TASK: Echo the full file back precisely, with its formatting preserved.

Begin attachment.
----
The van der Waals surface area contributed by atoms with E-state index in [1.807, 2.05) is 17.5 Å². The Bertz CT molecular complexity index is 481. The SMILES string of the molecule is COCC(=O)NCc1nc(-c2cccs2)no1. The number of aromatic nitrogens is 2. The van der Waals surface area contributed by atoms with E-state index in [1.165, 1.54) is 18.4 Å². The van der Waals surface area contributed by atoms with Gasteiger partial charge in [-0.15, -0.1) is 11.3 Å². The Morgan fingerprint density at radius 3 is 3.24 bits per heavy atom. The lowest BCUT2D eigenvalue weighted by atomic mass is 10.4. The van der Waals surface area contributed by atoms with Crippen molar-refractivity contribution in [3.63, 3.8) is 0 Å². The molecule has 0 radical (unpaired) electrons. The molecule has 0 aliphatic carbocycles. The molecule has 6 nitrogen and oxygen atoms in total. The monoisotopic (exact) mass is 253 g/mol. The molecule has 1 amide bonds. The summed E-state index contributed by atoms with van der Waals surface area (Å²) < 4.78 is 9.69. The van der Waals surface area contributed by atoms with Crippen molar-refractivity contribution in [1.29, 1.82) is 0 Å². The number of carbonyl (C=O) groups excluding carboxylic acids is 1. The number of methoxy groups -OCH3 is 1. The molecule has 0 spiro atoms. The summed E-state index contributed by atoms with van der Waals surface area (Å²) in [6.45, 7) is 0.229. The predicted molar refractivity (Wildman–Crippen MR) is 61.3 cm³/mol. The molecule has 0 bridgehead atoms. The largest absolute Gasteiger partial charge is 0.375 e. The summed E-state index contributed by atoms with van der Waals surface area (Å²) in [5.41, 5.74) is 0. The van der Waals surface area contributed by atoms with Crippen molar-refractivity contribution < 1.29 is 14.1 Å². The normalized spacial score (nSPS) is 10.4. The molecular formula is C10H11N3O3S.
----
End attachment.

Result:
The van der Waals surface area contributed by atoms with E-state index in [1.807, 2.05) is 17.5 Å². The Bertz CT molecular complexity index is 481. The SMILES string of the molecule is COCC(=O)NCc1nc(-c2cccs2)no1. The number of aromatic nitrogens is 2. The van der Waals surface area contributed by atoms with E-state index in [1.165, 1.54) is 18.4 Å². The van der Waals surface area contributed by atoms with Gasteiger partial charge in [-0.15, -0.1) is 11.3 Å². The Morgan fingerprint density at radius 3 is 3.24 bits per heavy atom. The lowest BCUT2D eigenvalue weighted by atomic mass is 10.4. The van der Waals surface area contributed by atoms with Crippen molar-refractivity contribution in [3.63, 3.8) is 0 Å². The molecule has 0 radical (unpaired) electrons. The molecule has 0 aliphatic carbocycles. The molecule has 6 nitrogen and oxygen atoms in total. The monoisotopic (exact) mass is 253 g/mol. The molecule has 1 amide bonds. The summed E-state index contributed by atoms with van der Waals surface area (Å²) < 4.78 is 9.69. The van der Waals surface area contributed by atoms with Crippen molar-refractivity contribution in [1.29, 1.82) is 0 Å². The number of carbonyl (C=O) groups excluding carboxylic acids is 1. The number of methoxy groups -OCH3 is 1. The molecule has 0 spiro atoms. The summed E-state index contributed by atoms with van der Waals surface area (Å²) in [6.45, 7) is 0.229. The predicted molar refractivity (Wildman–Crippen MR) is 61.3 cm³/mol. The molecule has 0 bridgehead atoms. The largest absolute Gasteiger partial charge is 0.375 e. The summed E-state index contributed by atoms with van der Waals surface area (Å²) in [5.41, 5.74) is 0. The van der Waals surface area contributed by atoms with Crippen molar-refractivity contribution < 1.29 is 14.1 Å². The normalized spacial score (nSPS) is 10.4. The molecular formula is C10H11N3O3S.